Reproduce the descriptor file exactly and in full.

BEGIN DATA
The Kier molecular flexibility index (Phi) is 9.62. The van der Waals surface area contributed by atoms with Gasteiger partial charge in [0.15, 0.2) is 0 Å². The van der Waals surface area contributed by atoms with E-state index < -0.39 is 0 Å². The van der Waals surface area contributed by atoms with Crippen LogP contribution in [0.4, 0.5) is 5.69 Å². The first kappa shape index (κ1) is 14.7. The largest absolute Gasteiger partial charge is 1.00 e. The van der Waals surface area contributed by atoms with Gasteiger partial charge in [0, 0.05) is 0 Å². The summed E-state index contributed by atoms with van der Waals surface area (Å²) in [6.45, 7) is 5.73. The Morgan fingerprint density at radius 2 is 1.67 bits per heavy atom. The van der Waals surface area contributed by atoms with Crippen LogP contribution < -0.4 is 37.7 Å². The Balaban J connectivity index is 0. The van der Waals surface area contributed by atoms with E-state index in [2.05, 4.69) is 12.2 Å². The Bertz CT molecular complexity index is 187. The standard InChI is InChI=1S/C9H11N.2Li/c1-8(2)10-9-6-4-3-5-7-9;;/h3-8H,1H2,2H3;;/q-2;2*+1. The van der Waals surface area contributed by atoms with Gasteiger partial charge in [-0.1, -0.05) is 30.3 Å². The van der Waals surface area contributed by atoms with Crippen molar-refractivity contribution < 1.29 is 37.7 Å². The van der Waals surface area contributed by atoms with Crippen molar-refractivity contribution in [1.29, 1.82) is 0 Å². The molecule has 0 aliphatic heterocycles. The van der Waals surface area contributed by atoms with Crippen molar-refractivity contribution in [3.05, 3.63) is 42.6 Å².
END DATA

The Kier molecular flexibility index (Phi) is 9.62. The van der Waals surface area contributed by atoms with Gasteiger partial charge in [0.15, 0.2) is 0 Å². The van der Waals surface area contributed by atoms with E-state index < -0.39 is 0 Å². The van der Waals surface area contributed by atoms with Crippen LogP contribution in [0.4, 0.5) is 5.69 Å². The first kappa shape index (κ1) is 14.7. The largest absolute Gasteiger partial charge is 1.00 e. The van der Waals surface area contributed by atoms with Gasteiger partial charge in [0, 0.05) is 0 Å². The summed E-state index contributed by atoms with van der Waals surface area (Å²) in [6.45, 7) is 5.73. The Morgan fingerprint density at radius 2 is 1.67 bits per heavy atom. The van der Waals surface area contributed by atoms with Crippen LogP contribution < -0.4 is 37.7 Å². The Balaban J connectivity index is 0. The van der Waals surface area contributed by atoms with E-state index in [2.05, 4.69) is 12.2 Å². The Bertz CT molecular complexity index is 187. The standard InChI is InChI=1S/C9H11N.2Li/c1-8(2)10-9-6-4-3-5-7-9;;/h3-8H,1H2,2H3;;/q-2;2*+1. The van der Waals surface area contributed by atoms with Gasteiger partial charge in [-0.1, -0.05) is 30.3 Å². The van der Waals surface area contributed by atoms with Crippen molar-refractivity contribution < 1.29 is 37.7 Å². The van der Waals surface area contributed by atoms with Crippen molar-refractivity contribution in [1.29, 1.82) is 0 Å². The molecule has 0 aliphatic heterocycles. The van der Waals surface area contributed by atoms with Crippen molar-refractivity contribution in [3.05, 3.63) is 42.6 Å².